A pioneer court for cross-regional cases
The first cross-regional court in China, the Shanghai No 3 Intermediate People’s Court, celebrated its first anniversary in late 2015. With the guidance of the central government, the Supreme People’s Court, the Shanghai Municipal Party Committee and the Shanghai Higher People’s Court, it has made much headway in establishing the operations of a cross-regional court and laid a foundation for further development.
Increase of administrative cases, no administrative intervention in trial proceedings
In 2015, the Shanghai No 3 Intermediate People’s Court handled 1,370 cases, of which 1,163 have been concluded. Last year, 242 of a total of 610 administrative disputes, or about 39 percent, named a Shanghai government body as the defendant, 18 times more than the previous year.
Wu Xielin, president of the court in Shanghai, attributed the surging number of cases to the case-filing system, which protects people’s rights to sue administrative organs and makes such suits much easier to file than previously.
He explained that in the past the residents of a district or county could take only the district or county governments to court in an administrative reconsideration petition if their municipal government had supported the district or county governments’ behavior, but now they can name the municipal government as a co-defendant as well.
The goal is to remove interference by the regional governments during trials, helping to ensure that judges can develop their verdicts independently, Wu added.
“I have not received any ‘order' from a government department over the past year whose intent was to use administrative power to ‘guide' a judgment,” Wu said.
Qu Furong, vice-president of the court, said that any behavior that might influence a verdict before trial would be recorded and that the violator would be informed of the related regulations and legal consequences.
Cases are distributed to judges at random to reduce artificial interference and ensure fairness and justice in trials. In addition, trials have been broadcast live via multimedia approaches.
“The court has effectively used clearly stipulated rules to combat latent violations,” said Tang Xiaotian, a law professor at Shanghai University of Political Science and Law.
Tang said that as a guest supervisor he has access to every case and can visit any court room and office.
Clear explanation of regulations involving interference and no further appeal after trials of second instance
“Every judge on our court is ordered to inform the two parties－especially the government department that is involved－not to engage in any behavior that might influence a verdict before trial,” Wu Xielin said.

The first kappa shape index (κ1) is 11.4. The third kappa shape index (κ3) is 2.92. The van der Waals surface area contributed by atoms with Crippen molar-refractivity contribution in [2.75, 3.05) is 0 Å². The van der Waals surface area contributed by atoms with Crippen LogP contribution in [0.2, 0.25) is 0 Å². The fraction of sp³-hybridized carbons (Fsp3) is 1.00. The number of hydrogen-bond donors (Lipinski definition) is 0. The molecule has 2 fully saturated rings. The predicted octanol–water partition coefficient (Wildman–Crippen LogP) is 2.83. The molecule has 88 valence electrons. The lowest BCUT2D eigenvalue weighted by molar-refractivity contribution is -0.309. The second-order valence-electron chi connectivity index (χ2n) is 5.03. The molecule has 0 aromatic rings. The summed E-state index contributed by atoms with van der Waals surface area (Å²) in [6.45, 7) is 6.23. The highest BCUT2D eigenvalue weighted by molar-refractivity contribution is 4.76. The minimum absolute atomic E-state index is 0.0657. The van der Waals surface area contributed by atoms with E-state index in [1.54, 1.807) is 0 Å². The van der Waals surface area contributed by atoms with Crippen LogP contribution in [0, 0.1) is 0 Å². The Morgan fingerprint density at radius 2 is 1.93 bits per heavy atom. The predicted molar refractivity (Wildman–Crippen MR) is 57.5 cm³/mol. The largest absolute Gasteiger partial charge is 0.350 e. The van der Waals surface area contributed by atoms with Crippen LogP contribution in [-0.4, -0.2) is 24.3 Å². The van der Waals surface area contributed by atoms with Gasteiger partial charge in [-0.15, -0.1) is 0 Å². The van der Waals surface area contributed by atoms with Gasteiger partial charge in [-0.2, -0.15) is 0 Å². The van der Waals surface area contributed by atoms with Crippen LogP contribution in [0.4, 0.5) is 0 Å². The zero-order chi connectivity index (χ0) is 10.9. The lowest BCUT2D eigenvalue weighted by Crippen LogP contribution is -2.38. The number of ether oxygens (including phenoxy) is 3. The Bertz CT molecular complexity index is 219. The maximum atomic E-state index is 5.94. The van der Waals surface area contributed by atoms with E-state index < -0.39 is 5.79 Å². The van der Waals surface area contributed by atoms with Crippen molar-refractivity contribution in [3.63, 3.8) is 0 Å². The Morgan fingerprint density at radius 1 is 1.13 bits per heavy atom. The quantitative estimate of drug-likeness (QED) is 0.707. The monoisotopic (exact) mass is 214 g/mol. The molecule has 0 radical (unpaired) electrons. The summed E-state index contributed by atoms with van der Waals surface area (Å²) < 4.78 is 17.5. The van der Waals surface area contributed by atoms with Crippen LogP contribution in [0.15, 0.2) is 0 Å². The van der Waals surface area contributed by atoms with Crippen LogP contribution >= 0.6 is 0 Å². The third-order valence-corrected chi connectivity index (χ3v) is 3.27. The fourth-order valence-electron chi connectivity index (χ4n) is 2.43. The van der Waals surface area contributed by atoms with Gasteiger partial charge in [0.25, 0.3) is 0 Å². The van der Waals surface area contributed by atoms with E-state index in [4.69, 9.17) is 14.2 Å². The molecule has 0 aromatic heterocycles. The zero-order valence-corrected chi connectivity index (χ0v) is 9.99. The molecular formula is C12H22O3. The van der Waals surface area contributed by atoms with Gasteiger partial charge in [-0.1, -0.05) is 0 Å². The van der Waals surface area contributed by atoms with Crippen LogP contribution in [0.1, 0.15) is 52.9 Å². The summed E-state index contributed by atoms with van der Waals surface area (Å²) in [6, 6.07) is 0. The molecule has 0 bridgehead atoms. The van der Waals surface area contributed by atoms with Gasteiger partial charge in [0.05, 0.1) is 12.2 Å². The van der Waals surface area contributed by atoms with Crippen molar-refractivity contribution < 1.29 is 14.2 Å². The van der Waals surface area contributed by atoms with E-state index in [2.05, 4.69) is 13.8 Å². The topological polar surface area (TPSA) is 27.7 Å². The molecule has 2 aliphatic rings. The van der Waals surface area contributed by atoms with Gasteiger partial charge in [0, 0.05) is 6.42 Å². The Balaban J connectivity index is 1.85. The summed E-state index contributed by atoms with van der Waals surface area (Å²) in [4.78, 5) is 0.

“If we find such banned activity, such as leaving a message with the court that's intended to affect a hearing, we'll record it and identify it as interference.”
He said the court has normalized the practice and is actively applying it in more cases. According to Qu Furong, the explanation covers a wide range of aspects of a proceeding, including service and guidance before trial, detailed interpretations of laws and regulations, and reasons for judgment for those who know little about the litigation process or do not quite understand the court’s decision.
The judges’ explanation will help clear up all doubts of the parties concerned, reduce the number of petition letters and visits involving litigation, and maintain social stability.
Last year, Shanghai No 3 Intermediate People’s Court concluded 97.56 percent of the cases within the set completion time limit and with no further appeal after trials of second instance.
Special cases have been handled in the cross-regional court and an administration system have been basically formed
The court has been working to promote a system in which ordinary cases are handled in its administrative region and special ones are handled in the cross-regional court. It considers three factors – whether the case is “cross-regional”, “liable to be subject to interference by the local administrative power” and “important”–when determining where it should be heard.
The court has put forward a research-based proposal on administrating cases, which not only considers the comprehensiveness of administrative, criminal and commercial cases, but also reflects the distinctiveness of cross-regional cases.
The court this year will explore how to tackle commercial and civil disputes across administrative regions, as well as take on a group of criminal cases involving food and drug safety, intellectual property, and the environment and transportation, Qu said.